The Morning After: Seattle Takes Turns Beating Redskins, Themselves; Win 27-17


Logo by Kevin Gamache, Hammerhead 


Winning by ten points on the road against a desperate opponent with quality talent at skill positions is almost always a good thing. Okay, it is a good thing. The Seahawks nearly found a way to snatch defeat from the jaws of victory in a game that had fans looking for what to call the opposite of a moral victory. A victorious defeat? Seattle penalties reached numerical values that eclipsed kindergarten counters abilities by the end of the first quarter. Their penalty yards more than doubled the Redskins offensive yardage for much of the first half. They tacked on uncharacteristic mistakes in coverage that allowed explosive plays, and had a hard time protecting their quarterback or getting to their opponents’ signal caller. All it added up to a team that was probably forty points better than their opponent needing a late field goal to win by ten.

Search for championship football continues

The Seahawks won a Super Bowl last year with two dominant units (defense, special teams) and one very good unit (offense) on their team. No unit has played a dominant sixty minutes of football yet this year. 
The closest may have been the special teams against the Redskins, complete with a Jon Ryan sneak on a fake field goal that probably was the difference in the game. But the offense and defense have looked like Ferraris using cheap gas. The engine growls and intimidates, and then sputters and hiccups. Most teams are not talented enough to beat the Seahawks off the line even in their suboptimal state, but this team cannot measure itself by wins and losses.
They have to set their own standard for excellence that is independent of their opponent and outcome. The quality of play on defense and offense has flashed peak performance that proves they are capable of elite play. Inconsistency is their demon right now.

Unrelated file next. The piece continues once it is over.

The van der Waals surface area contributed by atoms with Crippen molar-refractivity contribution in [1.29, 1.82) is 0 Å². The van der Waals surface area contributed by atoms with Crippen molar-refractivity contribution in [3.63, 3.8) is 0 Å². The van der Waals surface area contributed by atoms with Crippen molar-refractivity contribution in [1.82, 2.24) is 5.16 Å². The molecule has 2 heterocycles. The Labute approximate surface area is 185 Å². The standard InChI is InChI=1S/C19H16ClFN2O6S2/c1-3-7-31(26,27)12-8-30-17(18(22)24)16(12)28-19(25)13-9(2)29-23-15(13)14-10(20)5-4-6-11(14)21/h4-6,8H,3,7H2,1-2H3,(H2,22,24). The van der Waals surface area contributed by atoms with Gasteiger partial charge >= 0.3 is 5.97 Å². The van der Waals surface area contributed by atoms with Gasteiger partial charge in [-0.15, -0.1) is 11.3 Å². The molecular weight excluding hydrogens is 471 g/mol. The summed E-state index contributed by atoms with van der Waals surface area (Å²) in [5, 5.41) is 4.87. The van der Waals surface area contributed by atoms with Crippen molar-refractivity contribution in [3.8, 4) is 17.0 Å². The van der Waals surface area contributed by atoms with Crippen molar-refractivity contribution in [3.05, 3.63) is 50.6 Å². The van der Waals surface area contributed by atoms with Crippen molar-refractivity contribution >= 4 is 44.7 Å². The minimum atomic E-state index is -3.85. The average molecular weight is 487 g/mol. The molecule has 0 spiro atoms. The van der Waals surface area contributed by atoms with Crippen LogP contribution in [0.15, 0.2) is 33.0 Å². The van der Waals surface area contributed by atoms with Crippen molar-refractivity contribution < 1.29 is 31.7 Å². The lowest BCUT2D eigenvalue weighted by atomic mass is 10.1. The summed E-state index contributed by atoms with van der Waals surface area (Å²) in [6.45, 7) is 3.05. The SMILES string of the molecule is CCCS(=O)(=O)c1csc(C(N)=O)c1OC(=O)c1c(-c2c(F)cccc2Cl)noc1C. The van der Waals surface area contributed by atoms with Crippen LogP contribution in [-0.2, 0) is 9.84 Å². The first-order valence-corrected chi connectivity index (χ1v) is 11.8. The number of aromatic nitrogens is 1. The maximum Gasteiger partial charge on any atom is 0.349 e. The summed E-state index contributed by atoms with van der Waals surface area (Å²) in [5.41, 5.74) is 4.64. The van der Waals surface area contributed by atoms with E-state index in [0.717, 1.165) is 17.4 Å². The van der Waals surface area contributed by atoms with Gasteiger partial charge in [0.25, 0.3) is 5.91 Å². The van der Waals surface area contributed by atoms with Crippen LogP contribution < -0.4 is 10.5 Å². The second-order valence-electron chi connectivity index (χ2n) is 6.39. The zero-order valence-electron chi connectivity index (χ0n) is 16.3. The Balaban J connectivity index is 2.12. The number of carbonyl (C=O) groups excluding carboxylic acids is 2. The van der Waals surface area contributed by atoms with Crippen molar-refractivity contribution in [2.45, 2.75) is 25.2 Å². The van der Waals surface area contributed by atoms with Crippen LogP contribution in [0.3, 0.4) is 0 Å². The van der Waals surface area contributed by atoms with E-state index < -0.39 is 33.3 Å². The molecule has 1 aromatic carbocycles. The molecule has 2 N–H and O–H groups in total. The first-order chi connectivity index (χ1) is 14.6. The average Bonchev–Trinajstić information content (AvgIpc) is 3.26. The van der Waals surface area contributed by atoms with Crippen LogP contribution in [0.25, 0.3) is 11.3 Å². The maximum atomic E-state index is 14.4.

A photo story of my trip to the game

Offensive line takes step back

Washington has a stable of good pass rushers. Seattle was missing Zach Miller to help Justin Britt block. None of that explains the physical and mental breakdowns that happened mostly on the right side of the line. J.R. Sweezy had his worst pass protection game in recent memory. He was getting beat physically, and the quick inside pressure was making Russell Wilson’s life miserable.
Britt was surrendering edge pressure, but so was Russell Okung on the other side. The line had to be responsible for almost all the penalties, ranging from false starts (in a nearly silent stadium) to personal fouls. 
The team rushed for 225 yards, and were productive even without the Wilson scrambles as Marshawn Lynch was over four yards per carry. And they did that against a very stout Redskins front seven that has been among the league’s best versus the run. Even Jon Ryan averaged five yards per carry.
It just looked like an undisciplined and inexperienced group. Tom Cable has a lot of work left to do in order to see this line reach their potential. 

Russell Wilson defies logic and reason

Nobody does what Wilson did on Monday night. He ran for over 100 yards and a touchdown and threw for over 200 yards, a 127.3 passer rating, and a touchdown. He completed 75% of his throws. Washington had no answer for him. It was an MVP-level performance by the young man in a game it ended up being necessary. His pass, turn scramble, turn pass was so unbelievable Jay Gruden threw the challenge flag. His scramble on third down when he lofted a marshmellow to Lynch despite running full speed with heavy pressure was a fitting end to a great night for a guy many are finally realizing is one of the games most valuable players.

Rush defense was excellent

It is easy to harp on the big yardage Jackson piled up through the air, but the front seven deserves a ton of credit for how they played the run. Washington needed to run the ball, and simply could not. 

The Seahawks front seven is outplaying the L.O.B. through four games

This is the best run defense in football right now, and that is going to be crucial when the team starts playing division opponents who are built to bully. This was a real question coming into the season, but the team has far outpaced expectations.

Bobby Wagner was amazing again, as was K.J. Wright. Bruce Irvin was not far behind as the linebacker corps is collectively doing great work.

Time to put together a complete game 

Dallas comes to town next week with a 4-1 record and a terrific running game. It feels like the right time for the Seahawks to put all the pieces together. The mistakes in the secondary look to be correctable. The offensive line has an easier group to contend with. One quarter of the way through the season, it is time to stop sputtering and start racing ahead.

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